The last one I did, they had a well-dressed woman from Disney and she made her 20 minute presentation, and then she was followed by the guy preceding me, who was a SWAT officer, and he was decked out in all of his flak with shields and his wand and all this sort of stuff. And I look at my Golden Retriever and I said, “And that’s who we’re following.”

So we go into the room and I say, you know, “The only thing you have to do is remember three things,” for these kids. One is you have to find something that you really love because you’re making your own statement. You’re making your own input on whatever it is you’re doing in life. Number two, make sure it makes a contribution to the world. And number three, you’ve got to make some money, so that you’re doing it. If people look at life that way, then dog training is just a great role model on how to live.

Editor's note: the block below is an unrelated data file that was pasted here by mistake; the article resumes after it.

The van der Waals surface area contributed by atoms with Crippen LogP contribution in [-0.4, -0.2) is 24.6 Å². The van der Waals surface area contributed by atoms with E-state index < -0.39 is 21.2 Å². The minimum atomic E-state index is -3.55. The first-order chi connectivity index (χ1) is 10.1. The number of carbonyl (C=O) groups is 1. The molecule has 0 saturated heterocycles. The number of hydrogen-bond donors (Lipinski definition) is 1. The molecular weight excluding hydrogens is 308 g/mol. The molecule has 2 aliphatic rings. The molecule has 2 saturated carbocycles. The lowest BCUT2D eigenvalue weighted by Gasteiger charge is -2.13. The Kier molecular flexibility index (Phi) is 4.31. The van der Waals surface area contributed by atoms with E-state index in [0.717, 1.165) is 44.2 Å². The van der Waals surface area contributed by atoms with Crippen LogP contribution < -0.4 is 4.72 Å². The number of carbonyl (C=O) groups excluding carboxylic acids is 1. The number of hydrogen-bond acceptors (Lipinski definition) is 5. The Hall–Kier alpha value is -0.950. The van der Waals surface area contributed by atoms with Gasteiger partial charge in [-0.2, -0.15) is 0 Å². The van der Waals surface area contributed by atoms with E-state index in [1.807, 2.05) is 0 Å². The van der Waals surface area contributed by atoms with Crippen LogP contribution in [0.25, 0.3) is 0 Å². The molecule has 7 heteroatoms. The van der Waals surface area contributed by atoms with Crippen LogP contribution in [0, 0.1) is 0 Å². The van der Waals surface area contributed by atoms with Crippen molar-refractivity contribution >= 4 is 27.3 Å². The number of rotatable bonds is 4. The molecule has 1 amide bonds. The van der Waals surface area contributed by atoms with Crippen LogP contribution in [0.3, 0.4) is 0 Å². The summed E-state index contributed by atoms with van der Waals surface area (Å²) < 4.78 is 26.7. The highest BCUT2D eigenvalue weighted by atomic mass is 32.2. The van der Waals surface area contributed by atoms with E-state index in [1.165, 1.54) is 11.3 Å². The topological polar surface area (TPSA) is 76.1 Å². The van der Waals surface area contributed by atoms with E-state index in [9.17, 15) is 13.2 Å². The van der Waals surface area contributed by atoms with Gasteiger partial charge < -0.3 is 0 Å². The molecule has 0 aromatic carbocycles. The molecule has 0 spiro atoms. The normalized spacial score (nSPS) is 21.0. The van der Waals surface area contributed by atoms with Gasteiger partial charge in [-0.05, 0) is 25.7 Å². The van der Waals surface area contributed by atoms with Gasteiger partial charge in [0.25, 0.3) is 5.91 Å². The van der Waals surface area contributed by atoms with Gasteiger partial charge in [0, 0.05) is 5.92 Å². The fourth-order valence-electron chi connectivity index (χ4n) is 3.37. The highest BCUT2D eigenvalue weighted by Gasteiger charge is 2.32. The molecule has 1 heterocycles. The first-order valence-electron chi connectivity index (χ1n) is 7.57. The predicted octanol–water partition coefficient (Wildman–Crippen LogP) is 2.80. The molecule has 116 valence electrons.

Dom:     Definitely. Good careers advice there. Fantastic.

Paul:      [crosstalk 00:12:22].

Dom:     Yeah, it was awesome. Paul, you’ve had a busy year. You’ve had a busy 2016. You’ve just released Welcome Home! Paul Owens Ultimate Guide for Newly Adopted Puppies and Dogs. Tell me a bit about … There it is. Fantastic. Tell me a bit about why it’s so important to get off to a great start when you bring home your new puppy, or even adopting a dog.

Paul:      The way I explain it to people, and the reason I came out … this is my fourth DVD, but I think it’s one that kind of addresses the core problem, and first impressions. If a human being walks into a room where there’s a party, and 10 clowns, real clowns, rush up to him and say, “Hey, how’re you doing?” and start pulling on the people, the next time you go in that room, that whole thing about anticipatory response, you’re not going to anticipate something good is going to happen. That memory is already planted.